So i've got this old directtv dish, I don't even remember where I
got it from, but over the years I've been repurposing it for various
random radio projects. So I figured it was about time I use it for
it's intended purpose, and try and get some Ku-band reception out of
I had picked up one of those Bullseye LNB's from rtl-sdr a while
ago. I've got another 'universal' LNB for regular tv stuff which is
quite similar, but this one has a slighty wider range.
Unfortunately I'm not within the footprint of QO-100, but I should
be able to receive... other stuff! So I did!
The trickiest thing was getting the thing into the focal point of
the dish. I had previously tried sticking little mirrors on the dish
and what not, to figure that out, but those have long fallen off,
and I didn't have any on hand, so i just kind of watched the signal
as I positioned the thing, and stuck it wherever the noise floor was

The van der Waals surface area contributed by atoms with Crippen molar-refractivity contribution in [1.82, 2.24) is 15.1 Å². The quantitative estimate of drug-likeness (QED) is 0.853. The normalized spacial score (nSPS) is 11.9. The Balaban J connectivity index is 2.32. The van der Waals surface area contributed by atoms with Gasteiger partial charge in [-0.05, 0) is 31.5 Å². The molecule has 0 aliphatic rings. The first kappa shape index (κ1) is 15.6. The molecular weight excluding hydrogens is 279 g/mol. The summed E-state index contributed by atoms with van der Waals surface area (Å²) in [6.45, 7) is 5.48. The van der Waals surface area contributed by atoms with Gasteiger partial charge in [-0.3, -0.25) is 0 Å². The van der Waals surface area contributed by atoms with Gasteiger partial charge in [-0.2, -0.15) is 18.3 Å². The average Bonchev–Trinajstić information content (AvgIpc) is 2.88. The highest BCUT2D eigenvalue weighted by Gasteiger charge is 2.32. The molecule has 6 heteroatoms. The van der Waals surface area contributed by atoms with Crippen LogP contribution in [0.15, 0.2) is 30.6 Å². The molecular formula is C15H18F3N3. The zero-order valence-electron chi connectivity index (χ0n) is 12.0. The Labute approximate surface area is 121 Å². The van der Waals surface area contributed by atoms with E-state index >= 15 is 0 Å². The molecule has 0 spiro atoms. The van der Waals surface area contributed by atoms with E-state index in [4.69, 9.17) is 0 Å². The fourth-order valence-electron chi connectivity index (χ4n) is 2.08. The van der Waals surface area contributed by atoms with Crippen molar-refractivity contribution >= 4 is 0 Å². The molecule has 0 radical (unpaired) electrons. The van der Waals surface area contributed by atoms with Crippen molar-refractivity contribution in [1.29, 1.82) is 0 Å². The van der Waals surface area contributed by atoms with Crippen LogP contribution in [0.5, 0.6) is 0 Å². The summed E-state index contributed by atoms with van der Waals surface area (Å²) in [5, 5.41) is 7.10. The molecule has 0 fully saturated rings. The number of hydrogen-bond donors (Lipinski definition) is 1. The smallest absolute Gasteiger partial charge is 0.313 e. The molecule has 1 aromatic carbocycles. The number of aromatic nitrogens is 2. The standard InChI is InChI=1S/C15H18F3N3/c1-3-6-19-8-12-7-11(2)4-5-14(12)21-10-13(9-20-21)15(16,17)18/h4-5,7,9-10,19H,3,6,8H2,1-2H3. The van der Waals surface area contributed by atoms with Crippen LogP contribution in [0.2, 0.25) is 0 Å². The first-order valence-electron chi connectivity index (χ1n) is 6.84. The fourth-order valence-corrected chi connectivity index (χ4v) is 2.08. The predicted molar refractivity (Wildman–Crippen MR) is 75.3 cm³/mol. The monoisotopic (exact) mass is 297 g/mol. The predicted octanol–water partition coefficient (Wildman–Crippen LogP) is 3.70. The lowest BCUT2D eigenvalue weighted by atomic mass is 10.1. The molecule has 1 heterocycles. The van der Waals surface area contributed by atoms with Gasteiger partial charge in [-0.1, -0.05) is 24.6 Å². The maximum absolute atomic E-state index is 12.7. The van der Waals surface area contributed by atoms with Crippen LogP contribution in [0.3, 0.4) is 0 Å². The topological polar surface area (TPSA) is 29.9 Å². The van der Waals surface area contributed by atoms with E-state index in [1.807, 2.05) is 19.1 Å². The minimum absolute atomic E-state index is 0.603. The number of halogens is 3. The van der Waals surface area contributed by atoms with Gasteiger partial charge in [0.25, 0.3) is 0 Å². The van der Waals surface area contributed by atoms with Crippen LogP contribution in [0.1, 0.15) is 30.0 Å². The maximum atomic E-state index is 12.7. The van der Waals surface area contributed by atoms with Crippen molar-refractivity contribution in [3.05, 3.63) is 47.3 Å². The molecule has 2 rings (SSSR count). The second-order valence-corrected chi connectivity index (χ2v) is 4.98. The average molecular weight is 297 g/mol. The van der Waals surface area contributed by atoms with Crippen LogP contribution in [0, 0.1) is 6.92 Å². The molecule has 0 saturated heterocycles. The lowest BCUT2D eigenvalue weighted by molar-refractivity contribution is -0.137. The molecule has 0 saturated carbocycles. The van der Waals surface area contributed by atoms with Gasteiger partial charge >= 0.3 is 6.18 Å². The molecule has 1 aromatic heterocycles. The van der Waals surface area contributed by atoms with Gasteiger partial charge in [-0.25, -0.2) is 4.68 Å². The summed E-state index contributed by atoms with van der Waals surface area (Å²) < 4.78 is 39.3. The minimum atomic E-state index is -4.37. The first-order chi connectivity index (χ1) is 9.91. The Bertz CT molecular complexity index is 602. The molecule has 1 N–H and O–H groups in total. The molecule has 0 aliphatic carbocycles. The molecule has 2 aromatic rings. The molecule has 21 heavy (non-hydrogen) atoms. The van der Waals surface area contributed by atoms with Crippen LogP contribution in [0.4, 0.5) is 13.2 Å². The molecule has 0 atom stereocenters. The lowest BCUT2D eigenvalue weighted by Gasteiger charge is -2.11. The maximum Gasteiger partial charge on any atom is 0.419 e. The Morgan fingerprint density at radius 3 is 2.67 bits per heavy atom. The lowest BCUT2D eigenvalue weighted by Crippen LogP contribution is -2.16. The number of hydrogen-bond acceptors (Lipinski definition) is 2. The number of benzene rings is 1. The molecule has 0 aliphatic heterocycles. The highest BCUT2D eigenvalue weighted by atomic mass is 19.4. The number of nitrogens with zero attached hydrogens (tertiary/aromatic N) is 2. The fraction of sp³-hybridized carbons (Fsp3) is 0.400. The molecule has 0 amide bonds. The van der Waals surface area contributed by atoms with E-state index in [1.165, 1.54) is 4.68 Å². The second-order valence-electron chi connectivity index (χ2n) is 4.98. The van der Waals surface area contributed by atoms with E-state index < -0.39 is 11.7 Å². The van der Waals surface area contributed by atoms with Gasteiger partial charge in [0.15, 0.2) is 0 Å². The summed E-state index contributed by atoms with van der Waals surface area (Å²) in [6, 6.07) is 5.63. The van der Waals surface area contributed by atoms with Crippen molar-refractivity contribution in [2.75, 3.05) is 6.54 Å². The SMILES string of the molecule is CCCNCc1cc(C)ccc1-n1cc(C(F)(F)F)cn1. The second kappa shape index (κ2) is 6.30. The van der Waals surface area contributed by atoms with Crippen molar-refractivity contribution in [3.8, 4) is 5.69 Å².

I pointed the thing out the window and started hunting for signals
at where I thought there ought to be satellites. I eventually ended
up mounting the thing on a (music) tripod so I could have more
accurate aiming. Turns out this is kinda needed, because if you're
off even a tiny bit, the signal goes away. The dish mounted on the tripod pointing out the window.
I also learned that glass completely blocks the signal for me :)
So I had to keep the window open whilst it was snowing outside,
but hey! Anything for some radio fun!
In the end I did get a (weak) signal, i'd probably have better
results moving the dish out into the yard a ways, to get it away
from other noise sources. The received signal
I also learned that pointig the thing at my computer shows a lot of
noise. That's usually to be expected with radio things, but I didn't
quite expect to see it in the GHz' ranges. But I suppose it makes
sense. I actually used that phenomenon as a signal source for getting
my lnb in the focal point better.
I also noticed while closing the window, at a certain angle,
the glass would actually reflect the noise from the computer. Neat!
Gophered by Gophernicus/3.0.1 on FreeBSD/amd64 13.0